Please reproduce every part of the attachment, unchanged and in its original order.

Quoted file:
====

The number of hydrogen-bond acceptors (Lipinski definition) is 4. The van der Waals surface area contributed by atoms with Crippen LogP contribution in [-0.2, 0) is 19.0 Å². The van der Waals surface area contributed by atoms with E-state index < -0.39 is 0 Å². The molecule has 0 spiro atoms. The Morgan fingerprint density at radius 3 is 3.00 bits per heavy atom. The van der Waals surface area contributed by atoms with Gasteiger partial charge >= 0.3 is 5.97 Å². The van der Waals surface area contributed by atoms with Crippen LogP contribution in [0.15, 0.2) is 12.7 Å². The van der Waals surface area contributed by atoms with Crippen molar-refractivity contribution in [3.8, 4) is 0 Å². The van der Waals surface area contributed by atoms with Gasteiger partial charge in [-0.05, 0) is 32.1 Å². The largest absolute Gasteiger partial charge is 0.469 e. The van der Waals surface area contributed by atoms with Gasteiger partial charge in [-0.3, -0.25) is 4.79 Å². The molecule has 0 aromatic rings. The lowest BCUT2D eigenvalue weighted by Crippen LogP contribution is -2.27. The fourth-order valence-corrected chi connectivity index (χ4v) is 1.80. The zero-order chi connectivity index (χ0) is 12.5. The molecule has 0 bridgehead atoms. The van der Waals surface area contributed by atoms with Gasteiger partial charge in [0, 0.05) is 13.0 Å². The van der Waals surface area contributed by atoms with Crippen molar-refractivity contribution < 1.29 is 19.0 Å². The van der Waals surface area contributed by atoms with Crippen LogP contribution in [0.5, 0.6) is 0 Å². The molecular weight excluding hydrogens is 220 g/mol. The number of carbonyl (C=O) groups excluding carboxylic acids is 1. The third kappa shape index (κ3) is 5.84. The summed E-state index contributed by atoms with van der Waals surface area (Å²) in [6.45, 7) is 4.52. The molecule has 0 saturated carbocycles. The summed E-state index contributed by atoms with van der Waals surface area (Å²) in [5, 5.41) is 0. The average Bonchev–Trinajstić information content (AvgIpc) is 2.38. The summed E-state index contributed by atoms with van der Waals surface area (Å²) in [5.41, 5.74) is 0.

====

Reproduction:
The number of hydrogen-bond acceptors (Lipinski definition) is 4. The van der Waals surface area contributed by atoms with Crippen LogP contribution in [-0.2, 0) is 19.0 Å². The van der Waals surface area contributed by atoms with E-state index < -0.39 is 0 Å². The molecule has 0 spiro atoms. The Morgan fingerprint density at radius 3 is 3.00 bits per heavy atom. The van der Waals surface area contributed by atoms with Gasteiger partial charge >= 0.3 is 5.97 Å². The van der Waals surface area contributed by atoms with Crippen LogP contribution in [0.15, 0.2) is 12.7 Å². The van der Waals surface area contributed by atoms with Crippen molar-refractivity contribution in [3.8, 4) is 0 Å². The van der Waals surface area contributed by atoms with Gasteiger partial charge in [-0.05, 0) is 32.1 Å². The largest absolute Gasteiger partial charge is 0.469 e. The van der Waals surface area contributed by atoms with Gasteiger partial charge in [-0.3, -0.25) is 4.79 Å². The molecule has 0 aromatic rings. The lowest BCUT2D eigenvalue weighted by Crippen LogP contribution is -2.27. The fourth-order valence-corrected chi connectivity index (χ4v) is 1.80. The zero-order chi connectivity index (χ0) is 12.5. The molecule has 0 bridgehead atoms. The van der Waals surface area contributed by atoms with Gasteiger partial charge in [0, 0.05) is 13.0 Å². The van der Waals surface area contributed by atoms with Crippen molar-refractivity contribution < 1.29 is 19.0 Å². The van der Waals surface area contributed by atoms with Crippen LogP contribution in [0.5, 0.6) is 0 Å². The molecular weight excluding hydrogens is 220 g/mol. The number of carbonyl (C=O) groups excluding carboxylic acids is 1. The third kappa shape index (κ3) is 5.84. The summed E-state index contributed by atoms with van der Waals surface area (Å²) in [6.45, 7) is 4.52. The molecule has 0 saturated carbocycles. The summed E-state index contributed by atoms with van der Waals surface area (Å²) in [5, 5.41) is 0. The average Bonchev–Trinajstić information content (AvgIpc) is 2.38. The summed E-state index contributed by atoms with van der Waals surface area (Å²) in [5.41, 5.74) is 0.